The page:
UK wine judge and writer Jancis Robinson spent most of this past week in the Cape Winelands, after a seven-year absence. She spoke kindly about our industry, and offered insights into the UK and USA markets. She wrote from Delaire Graff, where she had attended a Chenin Blanc tasting and stayed over: ‘South African wine is in full ferment. It deserves far more international attention than it is currently getting‘!
* SA wine estates should target UK restaurants, which have far more reasonable mark-ups. Young British people spend their money on food and wine, not being able to afford to buy property. ‘They are discerning and want something with a story, something different and unconventional’.
* Sommeliers are becoming more influential in the UK and USA, and will be decision-makers about the wines which are listed in retaurants.
* UK supermarkets have squeezed margins and prices, generating minimal profit from wine estates. The trend is to specialist wine shops and online wine services. The UK retail trade ‘just don’t really seem to get South African wines’.
* Restaurant and wine suppliers should work together, in that reasonable wine-by-the glass prices could generate good profit.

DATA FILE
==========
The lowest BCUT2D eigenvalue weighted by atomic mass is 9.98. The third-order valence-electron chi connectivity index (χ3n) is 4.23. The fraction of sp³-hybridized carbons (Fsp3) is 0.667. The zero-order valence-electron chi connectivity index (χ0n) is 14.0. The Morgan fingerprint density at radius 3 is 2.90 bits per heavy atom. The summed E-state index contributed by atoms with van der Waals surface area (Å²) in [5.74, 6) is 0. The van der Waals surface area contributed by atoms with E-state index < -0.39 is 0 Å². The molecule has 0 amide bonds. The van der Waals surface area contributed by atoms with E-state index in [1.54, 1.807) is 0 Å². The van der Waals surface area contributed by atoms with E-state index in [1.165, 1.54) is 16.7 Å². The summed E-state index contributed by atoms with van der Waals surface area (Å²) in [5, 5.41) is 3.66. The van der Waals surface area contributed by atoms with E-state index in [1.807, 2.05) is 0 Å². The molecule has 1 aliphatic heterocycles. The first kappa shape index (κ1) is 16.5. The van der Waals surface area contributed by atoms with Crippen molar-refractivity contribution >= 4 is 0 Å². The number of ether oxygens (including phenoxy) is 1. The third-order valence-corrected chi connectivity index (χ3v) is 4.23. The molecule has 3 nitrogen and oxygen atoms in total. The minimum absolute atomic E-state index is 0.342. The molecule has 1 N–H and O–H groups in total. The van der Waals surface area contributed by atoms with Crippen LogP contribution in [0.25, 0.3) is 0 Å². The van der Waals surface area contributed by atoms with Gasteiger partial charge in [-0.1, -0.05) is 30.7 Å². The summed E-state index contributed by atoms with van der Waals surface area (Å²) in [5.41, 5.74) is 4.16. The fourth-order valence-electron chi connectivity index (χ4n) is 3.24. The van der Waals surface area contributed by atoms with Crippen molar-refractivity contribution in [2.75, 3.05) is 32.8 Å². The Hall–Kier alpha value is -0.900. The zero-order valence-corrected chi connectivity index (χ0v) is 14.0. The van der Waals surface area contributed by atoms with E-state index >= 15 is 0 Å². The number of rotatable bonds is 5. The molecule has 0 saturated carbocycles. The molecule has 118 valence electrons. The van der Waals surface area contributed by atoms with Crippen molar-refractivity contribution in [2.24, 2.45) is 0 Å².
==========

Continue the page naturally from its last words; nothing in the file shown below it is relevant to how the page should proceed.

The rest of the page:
* South Africa should focus on its wine diversity and not just promote its indigenous cultivars, such as Pinotage. She praised the Sauvignon Blanc, Chardonnay, and Semillon.
* Bottle closures are unimportant in the UK, screwcaps on bottles being acceptable if the wine is good. In the USA cork is still favoured.
* In the UK market consumers are buying wines in Tetrapak or plastic packs, even Prosecco. This is not a trend in the USA.
* The Swartland wine estates have made an important impact in the past 7 years
* The UK restaurant High Timber, owned by Gary and Kathy Jordan, almost only stocks South African wines, and is creating good exposure for the brands stocked.
* UK wine judge Greg Sherwood comes to our Winelands regularly, and regularly hosts tastings of our top wines in London.
Christian Eedes, Editor of winemag.co.za, provided a summary of Ms Robinson’s talk about international wine trends at the VinPro Information Day, attended by 860 delegates (she donated her speaker fee to the Pinotage Youth Development Academy, which she also visited):
* Wine drinkers are less influenced by point scoring of wines.
* ‘…lighter, fresher and had less oak‘ and ‘indigenous varieties‘ are on trend
* Soil type is important, and the Mullineuxs were praised for highlighting the soil type on their labels. ‘Minerality‘ is a contentious topic.
* She praised our Chenin Blanc, and how they reflect where they come from. Cinsaut and Grenache also have a good future.
* Origin of the grapes is more important than the cellar in which the wine is made.
* Alcohol levels should be reduced, she challenged viticulturists.
* The use of bigger and older oak, concrete and amphorae barrels is on trend.
* Natural wines are a ‘big fad‘, but must taste good.
* Bottle-fermented sparkling wines are challenging Champagne in the UK, and Cava and Prosecco are taking off.
* She was puzzled about how little impact South African wines have made in the USA, compared to the UK market. She warned: ‘Do not under estimate China’.